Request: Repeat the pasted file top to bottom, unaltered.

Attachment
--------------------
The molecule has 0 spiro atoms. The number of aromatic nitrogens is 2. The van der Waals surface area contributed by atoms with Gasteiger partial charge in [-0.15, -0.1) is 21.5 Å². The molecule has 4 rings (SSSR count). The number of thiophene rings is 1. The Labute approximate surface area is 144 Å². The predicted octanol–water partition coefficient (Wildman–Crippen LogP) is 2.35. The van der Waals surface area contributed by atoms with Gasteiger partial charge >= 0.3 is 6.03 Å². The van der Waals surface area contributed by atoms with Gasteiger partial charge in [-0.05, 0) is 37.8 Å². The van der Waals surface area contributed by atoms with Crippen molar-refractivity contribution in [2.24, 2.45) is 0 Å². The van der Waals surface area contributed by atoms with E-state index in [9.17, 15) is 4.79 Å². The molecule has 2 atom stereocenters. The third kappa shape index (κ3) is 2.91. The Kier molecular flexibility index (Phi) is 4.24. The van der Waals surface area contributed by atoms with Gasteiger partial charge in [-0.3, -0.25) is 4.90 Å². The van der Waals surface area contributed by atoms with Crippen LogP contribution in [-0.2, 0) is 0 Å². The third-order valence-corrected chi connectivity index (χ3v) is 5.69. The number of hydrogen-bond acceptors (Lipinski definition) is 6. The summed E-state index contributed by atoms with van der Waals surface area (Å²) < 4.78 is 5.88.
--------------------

The molecule has 0 spiro atoms. The number of aromatic nitrogens is 2. The van der Waals surface area contributed by atoms with Gasteiger partial charge in [-0.15, -0.1) is 21.5 Å². The molecule has 4 rings (SSSR count). The number of thiophene rings is 1. The Labute approximate surface area is 144 Å². The predicted octanol–water partition coefficient (Wildman–Crippen LogP) is 2.35. The van der Waals surface area contributed by atoms with Gasteiger partial charge >= 0.3 is 6.03 Å². The van der Waals surface area contributed by atoms with Gasteiger partial charge in [-0.05, 0) is 37.8 Å². The van der Waals surface area contributed by atoms with Crippen molar-refractivity contribution in [2.24, 2.45) is 0 Å². The van der Waals surface area contributed by atoms with E-state index in [9.17, 15) is 4.79 Å². The molecule has 2 atom stereocenters. The third kappa shape index (κ3) is 2.91. The Kier molecular flexibility index (Phi) is 4.24. The van der Waals surface area contributed by atoms with Gasteiger partial charge in [-0.3, -0.25) is 4.90 Å². The van der Waals surface area contributed by atoms with Crippen LogP contribution in [-0.2, 0) is 0 Å². The third-order valence-corrected chi connectivity index (χ3v) is 5.69. The number of hydrogen-bond acceptors (Lipinski definition) is 6. The summed E-state index contributed by atoms with van der Waals surface area (Å²) < 4.78 is 5.88.